As I have said on other online comment pages, racial descriptions mena nearly nothing because people described as "African-American" can range in shading from a shade darker than Jack to coal black. Additionally, multi-racial, East Indian, Polynesian, Hispanics are often mistakenly identified as black, Like I say, if you're Tiger Woods or Halle Berry you are biracial, if you just held up the liquor store you're black.

Racial identification is pretty much useless, except in terms of racial stereotyping.

We can't have it both ways. On one hand folks talk about not wanting to see color, and how were all the same however the same folks are quick to refer these kids as needing help from their "own communities" when bad things happen.

Most of the pathologization of the black community goes unchallenged in Portland. Here are some national facts though:

Doesn't take action? That's the worst what can they do. If people see that teenagers can roam the town freely the situation will just get worse! I mean no punishment or anything. Imagine their situation they do bad things but nobody cares or acts.
I think this article may be a good extra for this one.


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Lange, Pinot Gris 2015
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Aix, Rosé de Provence 2016
Marchigüe, Cabernet 2013
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Campo Viejo, Rioja Reserva 2011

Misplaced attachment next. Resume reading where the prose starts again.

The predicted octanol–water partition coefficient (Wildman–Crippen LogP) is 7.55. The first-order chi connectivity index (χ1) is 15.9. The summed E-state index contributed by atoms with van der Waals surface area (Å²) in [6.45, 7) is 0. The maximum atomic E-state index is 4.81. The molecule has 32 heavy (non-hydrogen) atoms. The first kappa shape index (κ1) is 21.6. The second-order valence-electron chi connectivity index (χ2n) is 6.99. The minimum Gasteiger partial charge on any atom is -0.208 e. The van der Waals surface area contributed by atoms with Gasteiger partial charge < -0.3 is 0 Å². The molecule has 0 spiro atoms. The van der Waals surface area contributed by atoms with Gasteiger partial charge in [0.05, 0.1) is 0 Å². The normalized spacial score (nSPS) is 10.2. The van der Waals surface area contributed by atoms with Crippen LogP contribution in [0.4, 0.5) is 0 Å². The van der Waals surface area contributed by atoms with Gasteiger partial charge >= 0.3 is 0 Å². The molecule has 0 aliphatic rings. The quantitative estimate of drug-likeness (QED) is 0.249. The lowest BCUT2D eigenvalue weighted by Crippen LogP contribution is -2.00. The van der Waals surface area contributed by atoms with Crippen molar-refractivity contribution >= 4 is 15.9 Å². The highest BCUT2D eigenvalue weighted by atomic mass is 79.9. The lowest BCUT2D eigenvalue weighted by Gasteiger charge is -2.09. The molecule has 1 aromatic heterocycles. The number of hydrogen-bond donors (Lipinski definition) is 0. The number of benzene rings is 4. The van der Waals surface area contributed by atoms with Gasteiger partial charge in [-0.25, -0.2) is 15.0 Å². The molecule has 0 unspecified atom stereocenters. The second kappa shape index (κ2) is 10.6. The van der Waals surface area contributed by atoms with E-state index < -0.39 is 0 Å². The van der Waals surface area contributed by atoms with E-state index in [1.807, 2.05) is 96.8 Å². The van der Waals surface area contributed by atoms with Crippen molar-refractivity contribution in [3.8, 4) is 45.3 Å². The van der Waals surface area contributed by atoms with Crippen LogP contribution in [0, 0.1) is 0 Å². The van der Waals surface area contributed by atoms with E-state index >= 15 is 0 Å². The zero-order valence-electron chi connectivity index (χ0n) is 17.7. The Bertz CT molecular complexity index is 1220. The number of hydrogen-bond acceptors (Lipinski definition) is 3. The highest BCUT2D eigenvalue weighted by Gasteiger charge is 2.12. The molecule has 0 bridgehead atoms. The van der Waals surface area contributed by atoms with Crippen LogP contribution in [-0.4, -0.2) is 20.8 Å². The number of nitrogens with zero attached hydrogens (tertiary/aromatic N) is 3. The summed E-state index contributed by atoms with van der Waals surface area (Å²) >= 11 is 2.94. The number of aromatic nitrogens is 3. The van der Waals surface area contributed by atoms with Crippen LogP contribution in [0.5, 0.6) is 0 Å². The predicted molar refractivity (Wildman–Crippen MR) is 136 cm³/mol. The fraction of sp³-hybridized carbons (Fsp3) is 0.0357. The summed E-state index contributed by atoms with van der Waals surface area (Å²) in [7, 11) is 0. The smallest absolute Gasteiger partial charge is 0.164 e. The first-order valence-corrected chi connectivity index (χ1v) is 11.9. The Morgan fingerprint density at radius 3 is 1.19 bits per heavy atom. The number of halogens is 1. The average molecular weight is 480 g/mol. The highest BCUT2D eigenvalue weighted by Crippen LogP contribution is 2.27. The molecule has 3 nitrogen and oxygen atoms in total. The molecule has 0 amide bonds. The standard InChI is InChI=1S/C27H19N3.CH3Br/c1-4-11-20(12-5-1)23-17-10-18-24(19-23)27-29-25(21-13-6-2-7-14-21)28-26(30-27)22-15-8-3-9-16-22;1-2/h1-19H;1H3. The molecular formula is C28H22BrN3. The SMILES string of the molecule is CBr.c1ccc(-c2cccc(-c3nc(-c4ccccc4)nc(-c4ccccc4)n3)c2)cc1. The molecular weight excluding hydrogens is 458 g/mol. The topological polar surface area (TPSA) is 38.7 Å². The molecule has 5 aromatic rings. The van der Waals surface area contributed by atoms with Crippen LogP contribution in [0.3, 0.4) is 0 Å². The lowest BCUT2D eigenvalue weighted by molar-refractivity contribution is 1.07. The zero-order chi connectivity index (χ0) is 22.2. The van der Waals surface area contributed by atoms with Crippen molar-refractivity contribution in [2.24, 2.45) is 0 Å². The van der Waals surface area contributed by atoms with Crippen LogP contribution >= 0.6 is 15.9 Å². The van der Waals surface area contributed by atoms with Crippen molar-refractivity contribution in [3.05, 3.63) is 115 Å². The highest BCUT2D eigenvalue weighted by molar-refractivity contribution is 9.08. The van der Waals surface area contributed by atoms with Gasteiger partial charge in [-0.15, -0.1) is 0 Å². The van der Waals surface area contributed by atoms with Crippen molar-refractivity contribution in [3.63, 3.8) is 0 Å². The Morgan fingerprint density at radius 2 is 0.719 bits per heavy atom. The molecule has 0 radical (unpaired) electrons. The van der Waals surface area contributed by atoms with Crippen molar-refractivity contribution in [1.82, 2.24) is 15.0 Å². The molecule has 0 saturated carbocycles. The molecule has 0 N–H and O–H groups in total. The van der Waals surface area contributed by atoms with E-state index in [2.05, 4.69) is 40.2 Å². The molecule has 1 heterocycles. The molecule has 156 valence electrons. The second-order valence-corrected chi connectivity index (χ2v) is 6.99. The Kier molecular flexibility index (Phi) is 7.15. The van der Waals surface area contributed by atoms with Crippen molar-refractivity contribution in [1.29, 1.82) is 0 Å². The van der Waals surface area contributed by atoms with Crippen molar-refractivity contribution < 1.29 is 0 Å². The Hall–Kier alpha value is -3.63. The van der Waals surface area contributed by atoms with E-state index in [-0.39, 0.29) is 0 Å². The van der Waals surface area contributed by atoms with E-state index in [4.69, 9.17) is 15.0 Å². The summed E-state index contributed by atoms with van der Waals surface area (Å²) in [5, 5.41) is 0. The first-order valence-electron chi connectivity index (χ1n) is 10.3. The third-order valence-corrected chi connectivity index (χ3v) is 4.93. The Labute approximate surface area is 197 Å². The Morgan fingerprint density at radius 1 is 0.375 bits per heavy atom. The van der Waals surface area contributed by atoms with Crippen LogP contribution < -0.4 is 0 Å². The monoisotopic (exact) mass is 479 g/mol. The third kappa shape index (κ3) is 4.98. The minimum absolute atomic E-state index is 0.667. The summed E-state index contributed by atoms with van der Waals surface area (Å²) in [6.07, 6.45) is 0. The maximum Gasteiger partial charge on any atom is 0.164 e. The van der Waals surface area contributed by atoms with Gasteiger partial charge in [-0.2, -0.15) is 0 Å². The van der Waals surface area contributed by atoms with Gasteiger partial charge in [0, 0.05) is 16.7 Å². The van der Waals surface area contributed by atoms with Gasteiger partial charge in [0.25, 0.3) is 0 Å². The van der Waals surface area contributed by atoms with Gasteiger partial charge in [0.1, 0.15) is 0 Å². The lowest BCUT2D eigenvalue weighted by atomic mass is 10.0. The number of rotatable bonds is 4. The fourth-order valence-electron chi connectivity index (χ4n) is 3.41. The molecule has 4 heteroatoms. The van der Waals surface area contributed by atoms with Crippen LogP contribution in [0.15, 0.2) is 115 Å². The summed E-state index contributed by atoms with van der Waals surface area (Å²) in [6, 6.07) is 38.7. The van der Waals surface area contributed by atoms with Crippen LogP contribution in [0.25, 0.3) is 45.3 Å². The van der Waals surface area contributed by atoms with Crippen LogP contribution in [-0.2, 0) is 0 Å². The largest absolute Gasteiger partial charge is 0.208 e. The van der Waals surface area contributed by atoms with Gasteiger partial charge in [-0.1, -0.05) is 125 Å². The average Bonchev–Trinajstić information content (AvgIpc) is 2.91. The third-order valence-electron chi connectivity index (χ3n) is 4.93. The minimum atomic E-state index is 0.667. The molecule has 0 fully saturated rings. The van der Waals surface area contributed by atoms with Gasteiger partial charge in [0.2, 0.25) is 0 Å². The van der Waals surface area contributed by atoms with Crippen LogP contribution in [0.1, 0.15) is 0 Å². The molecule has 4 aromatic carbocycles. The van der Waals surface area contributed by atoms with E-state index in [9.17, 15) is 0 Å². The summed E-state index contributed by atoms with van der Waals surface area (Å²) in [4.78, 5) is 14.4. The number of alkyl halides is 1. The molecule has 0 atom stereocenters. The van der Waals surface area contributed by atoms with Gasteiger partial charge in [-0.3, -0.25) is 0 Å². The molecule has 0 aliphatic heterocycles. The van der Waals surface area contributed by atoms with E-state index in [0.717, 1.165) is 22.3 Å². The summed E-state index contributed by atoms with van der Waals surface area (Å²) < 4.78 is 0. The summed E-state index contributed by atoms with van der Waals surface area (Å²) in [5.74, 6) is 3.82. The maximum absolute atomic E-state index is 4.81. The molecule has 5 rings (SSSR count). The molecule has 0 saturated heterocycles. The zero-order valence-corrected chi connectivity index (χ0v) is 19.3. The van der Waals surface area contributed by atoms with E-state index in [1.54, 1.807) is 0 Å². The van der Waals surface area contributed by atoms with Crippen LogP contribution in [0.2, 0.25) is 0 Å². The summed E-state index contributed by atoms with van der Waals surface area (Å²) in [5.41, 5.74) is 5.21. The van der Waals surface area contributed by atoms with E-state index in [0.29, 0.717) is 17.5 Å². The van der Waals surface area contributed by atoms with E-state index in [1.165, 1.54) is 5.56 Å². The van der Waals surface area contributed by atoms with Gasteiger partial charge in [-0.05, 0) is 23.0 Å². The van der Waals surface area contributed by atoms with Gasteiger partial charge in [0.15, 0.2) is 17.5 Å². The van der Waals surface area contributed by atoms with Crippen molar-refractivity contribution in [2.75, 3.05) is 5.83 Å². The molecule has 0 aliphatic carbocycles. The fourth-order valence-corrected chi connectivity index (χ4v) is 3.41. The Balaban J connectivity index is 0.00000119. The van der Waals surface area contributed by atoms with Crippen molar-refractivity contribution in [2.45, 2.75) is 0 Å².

Kirkland, Côtes de Provence Rosé 2016
Cantele, Salice Salentino Reserva 2013
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Cleto Charli, Lambrusco di Sorbara Secco, Vecchia Modena
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Edmunds St. John, Bone-Jolly Rosé 2016
Stoller, Pinot Noir Rosé 2016
Chehalem, Inox Chardonnay 2015
The Four Graces, Pinot Gris 2015
Gascón, Colosal Red 2013
Cardwell Hill, Pinot Gris 2015
L'Ecole No. 41, Merlot 2013
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The Occasional Book

Marc Maron - Waiting for the Punch
Phil Stanford - Rose City Vice
Kenneth R. Feinberg - What is Life Worth?
Kent Haruf - Our Souls at Night
Peter Carey - True History of the Kelly Gang
Suzanne Collins - The Hunger Games
Amy Stewart - Girl Waits With Gun
Philip Roth - The Plot Against America
Norm Macdonald - Based on a True Story
Christopher Buckley - Boomsday
Ryan Holiday - The Obstacle is the Way
Ruth Sepetys - Between Shades of Gray
Richard Adams - Watership Down
Claire Vaye Watkins - Gold Fame Citrus
Markus Zusak - I am the Messenger
Anthony Doerr - All the Light We Cannot See
James Joyce - Dubliners
Cheryl Strayed - Torch
William Golding - Lord of the Flies
Saul Bellow - Mister Sammler's Planet
Phil Stanford - White House Call Girl
John Kaplan & Jon R. Waltz - The Trial of Jack Ruby
Kent Haruf - Eventide
David Halberstam - Summer of '49
Norman Mailer - The Naked and the Dead
Maria Dermoȗt - The Ten Thousand Things
William Faulkner - As I Lay Dying
Markus Zusak - The Book Thief
Christopher Buckley - Thank You for Smoking
William Shakespeare - Othello
Joseph Conrad - Heart of Darkness
Bill Bryson - A Short History of Nearly Everything